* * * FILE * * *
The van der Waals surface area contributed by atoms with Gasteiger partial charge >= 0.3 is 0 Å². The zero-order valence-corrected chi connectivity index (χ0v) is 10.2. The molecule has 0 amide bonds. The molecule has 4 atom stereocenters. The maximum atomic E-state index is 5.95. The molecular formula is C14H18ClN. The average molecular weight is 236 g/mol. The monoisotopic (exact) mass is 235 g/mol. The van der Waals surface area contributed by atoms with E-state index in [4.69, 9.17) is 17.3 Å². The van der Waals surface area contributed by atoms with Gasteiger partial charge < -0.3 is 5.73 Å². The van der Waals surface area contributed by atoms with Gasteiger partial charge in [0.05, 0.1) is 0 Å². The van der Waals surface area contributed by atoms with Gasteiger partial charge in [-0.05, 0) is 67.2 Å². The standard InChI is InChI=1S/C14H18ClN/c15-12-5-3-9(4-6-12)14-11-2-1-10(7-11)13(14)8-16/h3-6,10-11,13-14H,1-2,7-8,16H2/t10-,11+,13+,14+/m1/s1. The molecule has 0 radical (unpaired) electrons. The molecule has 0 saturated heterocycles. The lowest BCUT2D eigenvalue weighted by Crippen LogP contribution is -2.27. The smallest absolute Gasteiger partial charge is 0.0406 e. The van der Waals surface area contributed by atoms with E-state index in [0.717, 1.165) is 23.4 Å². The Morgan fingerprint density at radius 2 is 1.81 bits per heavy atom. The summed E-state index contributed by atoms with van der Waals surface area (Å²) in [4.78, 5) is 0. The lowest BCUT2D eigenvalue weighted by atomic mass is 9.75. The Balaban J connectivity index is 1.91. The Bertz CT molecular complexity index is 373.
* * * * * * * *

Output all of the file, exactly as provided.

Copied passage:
The van der Waals surface area contributed by atoms with Gasteiger partial charge >= 0.3 is 0 Å². The zero-order valence-corrected chi connectivity index (χ0v) is 10.2. The molecule has 0 amide bonds. The molecule has 4 atom stereocenters. The maximum atomic E-state index is 5.95. The molecular formula is C14H18ClN. The average molecular weight is 236 g/mol. The monoisotopic (exact) mass is 235 g/mol. The van der Waals surface area contributed by atoms with E-state index in [4.69, 9.17) is 17.3 Å². The van der Waals surface area contributed by atoms with Gasteiger partial charge < -0.3 is 5.73 Å². The van der Waals surface area contributed by atoms with Gasteiger partial charge in [0.05, 0.1) is 0 Å². The van der Waals surface area contributed by atoms with Gasteiger partial charge in [-0.05, 0) is 67.2 Å². The standard InChI is InChI=1S/C14H18ClN/c15-12-5-3-9(4-6-12)14-11-2-1-10(7-11)13(14)8-16/h3-6,10-11,13-14H,1-2,7-8,16H2/t10-,11+,13+,14+/m1/s1. The molecule has 0 radical (unpaired) electrons. The molecule has 0 saturated heterocycles. The lowest BCUT2D eigenvalue weighted by Crippen LogP contribution is -2.27. The smallest absolute Gasteiger partial charge is 0.0406 e. The van der Waals surface area contributed by atoms with E-state index in [0.717, 1.165) is 23.4 Å². The Morgan fingerprint density at radius 2 is 1.81 bits per heavy atom. The summed E-state index contributed by atoms with van der Waals surface area (Å²) in [4.78, 5) is 0. The lowest BCUT2D eigenvalue weighted by atomic mass is 9.75. The Balaban J connectivity index is 1.91. The Bertz CT molecular complexity index is 373.